By Kerry Hallard, Managing Director of Buffalo Communications.
One might assume that the etiquette observed in meetings is standardised, unchanging throughout time; the rules of what to do and what not to do in a meeting are surely the same now as twenty years ago or in twenty years time.
This could not be more wrong. Web 2.0 and the advent of new technologies are changing the way people interact – even on a one-to-one level.
The way that people act in meetings has to convey all of the new and evolving etiquettes whilst still considering the way that meetings have always been conducted.
Of course traditional etiquette still has to be put in place. This must be established before a meeting has even started. It is vital to confirm with attendees a couple of days in advance.
One must also make sure that the meeting room / restaurant is both booked and fully prepared beforehand and that the agenda is sent out at least a day in advance.
Lacklustre preparation equates to poor etiquette. Having all of the logistics in place in advance is the foundation upon which good meeting etiquette is based. On the post- side of the meeting, sending the minutes within one day is the norm.
When it comes to the meeting itself the etiquette is in play from the moment that you walk in the door – which must certainly not be a minute after the agreed meeting time. Good meetings etiquette is like good life manners – being late is rude!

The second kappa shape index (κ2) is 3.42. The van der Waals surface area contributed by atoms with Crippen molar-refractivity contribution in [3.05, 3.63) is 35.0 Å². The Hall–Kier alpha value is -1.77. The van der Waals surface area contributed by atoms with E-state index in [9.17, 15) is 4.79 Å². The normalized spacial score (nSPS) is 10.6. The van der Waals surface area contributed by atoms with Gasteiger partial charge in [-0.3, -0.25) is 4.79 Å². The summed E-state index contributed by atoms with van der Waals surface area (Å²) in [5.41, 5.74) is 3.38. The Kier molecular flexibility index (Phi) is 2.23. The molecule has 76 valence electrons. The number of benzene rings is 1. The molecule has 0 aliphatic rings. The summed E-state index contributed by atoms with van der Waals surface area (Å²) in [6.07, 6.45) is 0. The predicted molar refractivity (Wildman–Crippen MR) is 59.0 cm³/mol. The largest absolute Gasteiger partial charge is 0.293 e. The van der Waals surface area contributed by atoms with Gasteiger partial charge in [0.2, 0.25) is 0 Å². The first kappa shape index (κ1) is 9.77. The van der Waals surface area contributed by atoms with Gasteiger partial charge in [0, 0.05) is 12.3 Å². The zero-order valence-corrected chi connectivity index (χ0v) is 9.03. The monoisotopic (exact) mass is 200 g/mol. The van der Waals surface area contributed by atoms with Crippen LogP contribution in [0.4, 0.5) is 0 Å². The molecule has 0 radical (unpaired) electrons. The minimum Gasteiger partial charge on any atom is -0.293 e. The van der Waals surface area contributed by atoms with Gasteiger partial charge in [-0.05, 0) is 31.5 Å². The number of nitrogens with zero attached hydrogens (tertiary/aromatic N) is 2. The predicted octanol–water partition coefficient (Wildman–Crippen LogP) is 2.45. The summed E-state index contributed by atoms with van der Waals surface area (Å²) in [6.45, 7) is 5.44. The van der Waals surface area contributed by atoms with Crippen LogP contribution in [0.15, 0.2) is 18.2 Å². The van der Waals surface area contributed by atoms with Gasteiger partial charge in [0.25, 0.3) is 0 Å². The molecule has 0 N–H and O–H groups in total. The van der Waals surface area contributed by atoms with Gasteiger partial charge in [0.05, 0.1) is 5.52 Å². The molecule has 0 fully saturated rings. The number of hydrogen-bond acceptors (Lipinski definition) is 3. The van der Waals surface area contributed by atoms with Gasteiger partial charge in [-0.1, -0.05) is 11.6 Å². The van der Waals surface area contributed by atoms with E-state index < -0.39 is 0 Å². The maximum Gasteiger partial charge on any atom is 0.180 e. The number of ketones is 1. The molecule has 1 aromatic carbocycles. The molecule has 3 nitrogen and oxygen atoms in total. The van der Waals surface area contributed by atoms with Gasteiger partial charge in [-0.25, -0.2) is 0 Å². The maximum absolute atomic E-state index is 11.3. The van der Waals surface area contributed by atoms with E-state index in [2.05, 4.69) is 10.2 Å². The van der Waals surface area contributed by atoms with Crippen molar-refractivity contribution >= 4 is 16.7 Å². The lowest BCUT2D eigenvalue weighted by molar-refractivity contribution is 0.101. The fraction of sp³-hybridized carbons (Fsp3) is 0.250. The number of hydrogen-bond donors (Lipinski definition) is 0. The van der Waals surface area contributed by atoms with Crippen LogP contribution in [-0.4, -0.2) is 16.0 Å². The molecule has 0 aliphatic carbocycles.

Firm handshakes, eye contact and voice projection are not just friendly posturing; they are the etiquette that sets the tone for the whole meeting. First impressions really do count. Adapting body language to mirror that of the other attendees is one way to engage with everyone else in the meeting.
These are the traditional ways of behaving in a meeting. However, new technologies have brought new challenges. Business people are loathe to put down their Blackberries but it is good manners to do so in a meeting.
Having a phone ring during a meeting is poor manners; answering it is simply unacceptable. If one is expecting an urgent personal call during a meeting, telling the other members of the meeting at the start is common practice.
One issue that we have faced with both Blackberries and laptops is typing during meetings. With a Blackberry, it may seem that someone is just texting friends, when in fact they are writing notes about the meeting.
Once again giving the other attendees notice that you are not doing personal activities is enough to ward off suspicions. Using a laptop is fine, but I’ve been in meetings where people have spent the whole time on Facebook, which is extremely discourteous.
In a meeting your every move will, whether consciously or subconsciously, be monitored by clients and prospects. Good presentation and good etiquette go hand in hand and first and foremost you need to present an image of yourself that reflects the image of the company.
Everything that you do before, during and after the meeting will reflect the image that you are painting of both yourself and your company.
Therefore etiquette in meetings is of the utmost importance – to get it wrong is to damage the reputation of the brand and your own reputation.
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